Goodbye, Lizard man and damned good riddance to you!

New standards for grasses and trees?...

I can do no better, ladies and gents, but send you hither:-

I always go back to my American chums at Freerails, when I get booted off the British forums.
And anyway, nobody does this in England.  (It should be said that this thread is from a Dutch guy)

I have never tried static grass applicators, but I know there are cheap home built versions you can knock up from bug bats and the like.  I therefore have no knowledge of all the different makes and types of fibres, weeds, turfs, available, but I think I will have to learn about them because this is just too good!
Grass applicators for tree building and bushes that are astonishingly realistic.  But the real tour de force is the silver birch, around page 13-14 on that thread.

I have resisted static grass for a while because I thought it a bit shiny and false-looking but now, at last, I think resistance is pointless.

Friday, 12 September 2014

Peeling paint, a simpler way?

I have been reading up methods of creating that peeling, flakey paint finish which is so common on old, uncared for wood, like the doors of Tony's garage workshop.

They are all so complex, requiring layers of alcohol, dyes, thinners, PVA glue and paint.  Certainly excellent results can be obtained with these methods, but I wondered if a simpler method couldn't be found.
I couldn't see why something masking the wood which could be removed easily shouldn't do the job, so I bought some Humbrol Maskol today.
I prepared the wood, a small sliver of my beloved steamed pear, a wood with no figure and a close grain, by sanding it with a coarse sandpaper and a little remodelling with a knife at the bottom to suggest missing and rotten timber.  I didn't take too much care to engrave the planks of the door, but that can be done later on further experiments.
I WILL try the other method, once I've written it all down as I'm damned if I can remember it all!

But for now, here's my simplified attempt and I'm quite chuffed with the result.
On the other side is a single colour layer, equally convincing, so here I thought I'd try for the appearance of an old layer of a contrasting colour showing through a newer, lighter one and then the whole lot flaking and peeling back to bare wood.  This is probably one of those pictures you need to click on to see the big version.
All I did after the sanding and poking about with a knife was to paint some little streaks of Maskol with a very fine brush onto the planks, especially at joints and at the bottom.  Let it dry, then go over with some acrylic paint. I only had Valejo paints in acrylic, so I gave it a coat of a darker blue than I would like, but didn't have anything else.  That dries very quickly and then I did some more Maskol streaks and finished with a coat of white over that.  By the time I'd washed the brush (SO important with acrylics), the test piece was dry.  I then wrapped some blue masking tape round my finger and pressed down on the piece. On removal of the tape, the layers of paint came away beautifully from the Maskol, which, when removed with a fine pair of tweezers, was pulled off to reveal bits of the older coat of paint.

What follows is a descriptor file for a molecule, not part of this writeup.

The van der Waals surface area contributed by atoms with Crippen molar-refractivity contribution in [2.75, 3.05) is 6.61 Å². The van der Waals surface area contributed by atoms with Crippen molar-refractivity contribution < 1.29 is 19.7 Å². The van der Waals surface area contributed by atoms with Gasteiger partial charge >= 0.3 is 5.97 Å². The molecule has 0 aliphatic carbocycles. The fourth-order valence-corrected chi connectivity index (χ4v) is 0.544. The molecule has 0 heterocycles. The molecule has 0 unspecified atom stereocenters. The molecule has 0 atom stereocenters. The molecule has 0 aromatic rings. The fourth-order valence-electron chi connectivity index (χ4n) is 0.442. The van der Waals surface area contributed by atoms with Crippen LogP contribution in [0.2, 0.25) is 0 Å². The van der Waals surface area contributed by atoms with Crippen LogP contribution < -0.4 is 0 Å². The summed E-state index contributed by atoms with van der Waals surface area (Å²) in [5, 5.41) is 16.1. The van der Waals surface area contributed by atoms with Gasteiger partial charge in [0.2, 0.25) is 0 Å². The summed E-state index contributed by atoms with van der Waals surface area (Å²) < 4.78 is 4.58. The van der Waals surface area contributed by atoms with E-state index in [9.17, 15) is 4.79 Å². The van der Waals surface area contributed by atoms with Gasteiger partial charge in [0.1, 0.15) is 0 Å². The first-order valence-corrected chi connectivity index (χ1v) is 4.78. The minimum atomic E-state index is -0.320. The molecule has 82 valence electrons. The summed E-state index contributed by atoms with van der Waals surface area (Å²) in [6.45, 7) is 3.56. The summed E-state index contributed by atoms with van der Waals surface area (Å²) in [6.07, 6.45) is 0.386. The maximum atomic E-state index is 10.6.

I am very happy with this 10 minute experiment and will give it some more twists tomorrow.

Thursday, 11 September 2014

Back to business...

And so, back to modelmaking.
As I work on slot car master, railway wagons and model aircraft patterns I am always looking at these etchings. I have them in a wee pot and have had for years, since I squeezed them onto a fret for my last Riva model. Indeed, I had to cut the Aquarama Special badge from the side of these.  I decided it was long overdue to make the pumps up.

They are for a Gilbarco petrol pump, one that still stands near where I used to live.

Here are bits in place on and with a Perspex body cut and shaped to take them.

I opted for the early pattern digital dial face.  This is in a recess cut into the Perspex, with the sides of the recess rebuilt to shape with styrene strips.
On the left is the etching for the front of the casing.  It was, of course, thin and flat being an etching so I had to make it round edged to give it some bulk.  This was done over a piece of brass shaped to fit "inside" the face section, allowing a piece of aluminium to round it over the brass.